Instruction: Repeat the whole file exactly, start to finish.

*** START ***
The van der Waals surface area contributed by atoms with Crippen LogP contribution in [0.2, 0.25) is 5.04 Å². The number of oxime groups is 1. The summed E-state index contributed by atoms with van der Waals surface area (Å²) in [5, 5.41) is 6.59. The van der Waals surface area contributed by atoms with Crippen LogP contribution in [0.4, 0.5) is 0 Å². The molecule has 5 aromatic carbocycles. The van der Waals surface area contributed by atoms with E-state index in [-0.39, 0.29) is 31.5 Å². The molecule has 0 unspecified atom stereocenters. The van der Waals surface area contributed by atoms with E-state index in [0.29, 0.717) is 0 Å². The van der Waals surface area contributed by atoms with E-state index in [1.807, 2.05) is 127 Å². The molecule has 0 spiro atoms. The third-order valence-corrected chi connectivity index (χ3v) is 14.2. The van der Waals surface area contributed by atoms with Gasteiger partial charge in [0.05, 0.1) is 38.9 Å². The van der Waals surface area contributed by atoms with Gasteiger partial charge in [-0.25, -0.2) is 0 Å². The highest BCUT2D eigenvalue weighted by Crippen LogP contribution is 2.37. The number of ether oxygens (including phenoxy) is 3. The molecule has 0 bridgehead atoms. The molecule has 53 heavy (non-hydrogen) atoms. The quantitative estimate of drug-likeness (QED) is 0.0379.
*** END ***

The van der Waals surface area contributed by atoms with Crippen LogP contribution in [0.2, 0.25) is 5.04 Å². The number of oxime groups is 1. The summed E-state index contributed by atoms with van der Waals surface area (Å²) in [5, 5.41) is 6.59. The van der Waals surface area contributed by atoms with Crippen LogP contribution in [0.4, 0.5) is 0 Å². The molecule has 5 aromatic carbocycles. The van der Waals surface area contributed by atoms with E-state index in [-0.39, 0.29) is 31.5 Å². The molecule has 0 unspecified atom stereocenters. The van der Waals surface area contributed by atoms with E-state index in [0.29, 0.717) is 0 Å². The van der Waals surface area contributed by atoms with E-state index in [1.807, 2.05) is 127 Å². The molecule has 0 spiro atoms. The third-order valence-corrected chi connectivity index (χ3v) is 14.2. The van der Waals surface area contributed by atoms with Gasteiger partial charge in [0.05, 0.1) is 38.9 Å². The van der Waals surface area contributed by atoms with Gasteiger partial charge in [-0.25, -0.2) is 0 Å². The highest BCUT2D eigenvalue weighted by Crippen LogP contribution is 2.37. The number of ether oxygens (including phenoxy) is 3. The molecule has 0 bridgehead atoms. The molecule has 53 heavy (non-hydrogen) atoms. The quantitative estimate of drug-likeness (QED) is 0.0379.